When individuals set a uniform password across all online platforms, this makes the login process much simpler and hard to forget. However, by doing so, it introduces another issue where a security breach in one account will lead to similar breaches in all remaining accounts, jeopardizing their online security. This makes the solution to remembering all passwords much harder to achieve.
While fingerprinting is generally considered to be secure and reliable, the physical condition of one's finger during the scan can drastically affect its results. For example, physical injuries, differing displacement, and skin conditions can all lead to faulty and unreliable biometric information that may deny one's authorization.
Another issue with fingerprinting is known as the biometric sensor attack. In such an attack, a fake finger or a print of the finger is used in replacement to fool the sensors and grant authentication to unauthorized personnel.
Facial recognition relies on the face of an individual to identify and grant access to products, services, or information. However, it can be fraudulent due to limitations in technology (lighting, image resolution) as well as changes in facial structures over time.
There are two types of failure for facial recognition tests. The first is a false positive, where the database matches the image with a data set but not the data set of the actual user's image. The other type of failure is a false negative, where the database fails to recognize the face of the correct user. Both types of failure have trade-offs with accessibility and security, which make the percentage of each type of error significant. For instance, a facial recognition on a smart-phone would much rather have instances of false negatives rather than false positives since it is more optimal for you to take several tries logging in rather than randomly granting a stranger access to your phone.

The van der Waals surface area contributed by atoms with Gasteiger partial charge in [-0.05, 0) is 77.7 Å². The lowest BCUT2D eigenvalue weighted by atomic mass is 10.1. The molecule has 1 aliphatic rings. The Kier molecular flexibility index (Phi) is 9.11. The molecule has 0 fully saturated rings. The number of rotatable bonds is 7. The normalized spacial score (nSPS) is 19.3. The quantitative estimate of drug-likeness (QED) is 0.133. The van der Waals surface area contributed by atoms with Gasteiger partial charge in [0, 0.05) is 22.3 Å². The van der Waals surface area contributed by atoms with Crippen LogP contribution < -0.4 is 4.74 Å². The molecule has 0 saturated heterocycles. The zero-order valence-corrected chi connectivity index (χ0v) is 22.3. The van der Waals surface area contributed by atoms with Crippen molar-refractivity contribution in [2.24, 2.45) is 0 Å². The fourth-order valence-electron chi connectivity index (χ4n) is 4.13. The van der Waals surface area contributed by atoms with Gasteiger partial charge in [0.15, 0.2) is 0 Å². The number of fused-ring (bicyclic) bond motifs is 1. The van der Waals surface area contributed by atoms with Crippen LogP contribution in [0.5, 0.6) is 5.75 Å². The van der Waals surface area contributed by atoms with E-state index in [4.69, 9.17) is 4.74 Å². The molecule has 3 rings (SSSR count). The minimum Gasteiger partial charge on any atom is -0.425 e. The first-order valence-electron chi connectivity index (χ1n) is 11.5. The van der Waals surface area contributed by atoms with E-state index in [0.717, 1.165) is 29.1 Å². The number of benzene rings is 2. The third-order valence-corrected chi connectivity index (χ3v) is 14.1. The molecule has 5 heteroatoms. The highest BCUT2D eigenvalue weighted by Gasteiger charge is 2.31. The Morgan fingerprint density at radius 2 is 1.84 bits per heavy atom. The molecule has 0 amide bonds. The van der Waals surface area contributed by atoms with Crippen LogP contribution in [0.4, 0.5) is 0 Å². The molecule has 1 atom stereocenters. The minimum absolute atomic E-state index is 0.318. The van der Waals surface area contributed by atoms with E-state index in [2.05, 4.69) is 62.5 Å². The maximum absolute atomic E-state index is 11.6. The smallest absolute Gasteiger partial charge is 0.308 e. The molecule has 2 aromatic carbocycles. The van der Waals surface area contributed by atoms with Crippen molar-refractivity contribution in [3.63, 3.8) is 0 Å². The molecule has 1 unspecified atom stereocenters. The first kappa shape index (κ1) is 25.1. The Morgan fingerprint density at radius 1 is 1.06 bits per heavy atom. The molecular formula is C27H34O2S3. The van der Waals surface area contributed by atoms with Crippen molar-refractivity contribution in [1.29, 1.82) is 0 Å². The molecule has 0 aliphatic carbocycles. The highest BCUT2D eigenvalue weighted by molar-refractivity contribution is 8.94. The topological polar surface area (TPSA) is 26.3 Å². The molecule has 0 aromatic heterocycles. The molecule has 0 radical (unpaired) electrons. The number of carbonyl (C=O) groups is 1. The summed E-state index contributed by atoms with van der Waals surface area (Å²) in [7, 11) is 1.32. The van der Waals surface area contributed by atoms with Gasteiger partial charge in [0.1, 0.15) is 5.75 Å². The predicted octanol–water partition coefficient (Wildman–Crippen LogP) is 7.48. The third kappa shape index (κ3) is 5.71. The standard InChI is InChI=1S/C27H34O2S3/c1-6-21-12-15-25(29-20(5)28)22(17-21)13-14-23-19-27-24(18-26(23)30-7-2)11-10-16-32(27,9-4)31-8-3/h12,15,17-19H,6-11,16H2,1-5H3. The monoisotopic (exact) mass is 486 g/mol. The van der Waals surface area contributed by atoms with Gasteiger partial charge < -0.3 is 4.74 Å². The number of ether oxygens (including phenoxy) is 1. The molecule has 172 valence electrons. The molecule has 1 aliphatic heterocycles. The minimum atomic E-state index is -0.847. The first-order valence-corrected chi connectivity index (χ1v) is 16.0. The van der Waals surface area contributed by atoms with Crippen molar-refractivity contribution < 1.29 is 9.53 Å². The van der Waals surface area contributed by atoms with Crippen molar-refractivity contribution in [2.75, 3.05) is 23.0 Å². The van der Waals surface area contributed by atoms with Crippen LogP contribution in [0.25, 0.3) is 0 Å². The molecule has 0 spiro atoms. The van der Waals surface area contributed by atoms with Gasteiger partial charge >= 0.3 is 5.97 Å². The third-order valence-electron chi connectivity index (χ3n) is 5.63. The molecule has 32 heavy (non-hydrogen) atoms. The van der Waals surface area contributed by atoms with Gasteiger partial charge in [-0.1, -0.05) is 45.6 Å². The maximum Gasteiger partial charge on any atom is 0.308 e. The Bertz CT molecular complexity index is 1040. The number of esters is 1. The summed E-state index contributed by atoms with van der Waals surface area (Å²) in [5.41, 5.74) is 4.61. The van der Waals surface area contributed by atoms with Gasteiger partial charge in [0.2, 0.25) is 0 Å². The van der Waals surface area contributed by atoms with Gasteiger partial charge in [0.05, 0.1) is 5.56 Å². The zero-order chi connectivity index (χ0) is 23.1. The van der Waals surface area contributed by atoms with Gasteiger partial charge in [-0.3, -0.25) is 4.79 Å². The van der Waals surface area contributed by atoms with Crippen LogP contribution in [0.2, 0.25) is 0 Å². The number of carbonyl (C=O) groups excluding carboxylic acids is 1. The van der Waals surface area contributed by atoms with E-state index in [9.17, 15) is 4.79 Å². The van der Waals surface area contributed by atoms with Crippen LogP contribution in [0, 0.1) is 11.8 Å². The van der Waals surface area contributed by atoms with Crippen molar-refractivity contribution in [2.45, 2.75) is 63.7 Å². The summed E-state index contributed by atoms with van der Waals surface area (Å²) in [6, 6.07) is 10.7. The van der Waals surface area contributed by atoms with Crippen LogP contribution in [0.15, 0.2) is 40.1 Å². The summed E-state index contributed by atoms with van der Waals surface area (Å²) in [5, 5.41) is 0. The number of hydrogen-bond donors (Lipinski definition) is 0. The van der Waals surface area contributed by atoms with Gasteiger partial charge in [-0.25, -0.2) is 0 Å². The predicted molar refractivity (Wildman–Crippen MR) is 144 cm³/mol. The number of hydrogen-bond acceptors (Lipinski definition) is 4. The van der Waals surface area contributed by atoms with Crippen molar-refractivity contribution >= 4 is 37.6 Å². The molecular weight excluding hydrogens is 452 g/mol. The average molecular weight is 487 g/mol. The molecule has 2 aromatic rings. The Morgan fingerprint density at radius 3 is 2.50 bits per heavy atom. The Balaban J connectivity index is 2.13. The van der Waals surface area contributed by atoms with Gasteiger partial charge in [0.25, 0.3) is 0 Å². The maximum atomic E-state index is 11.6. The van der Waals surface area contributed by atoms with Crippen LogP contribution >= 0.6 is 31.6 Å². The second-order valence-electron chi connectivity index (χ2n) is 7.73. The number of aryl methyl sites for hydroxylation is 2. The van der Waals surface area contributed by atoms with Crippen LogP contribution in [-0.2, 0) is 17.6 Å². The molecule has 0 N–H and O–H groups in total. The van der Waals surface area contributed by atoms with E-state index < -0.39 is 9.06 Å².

While in ideal conditions with perfect lighting, positioning, and camera placement, facial recognition technology can be as accurate as 99.97%. However, such conditions are extremely rare and therefore unrealistic. In a study conducted by the National Institute of Standards and Technology (NIST), video-recorded facial recognition accuracy ranged from 94.4% to 36% depending on camera placement as well as the nature of the setting.
Aside from the technical deficiencies of Facial Recognition, racial bias has also emerged as a controversial subject. A federal study in 2019 concluded that facial recognition systems falsely identified Black and Asian faces 10 to 100 times more often than White faces.
- Attribute-based access control
- Federated identity
- Identity-based conditional proxy re-encryption
- Identity driven networking
- Identity management system
- Network security
- Self-sovereign identity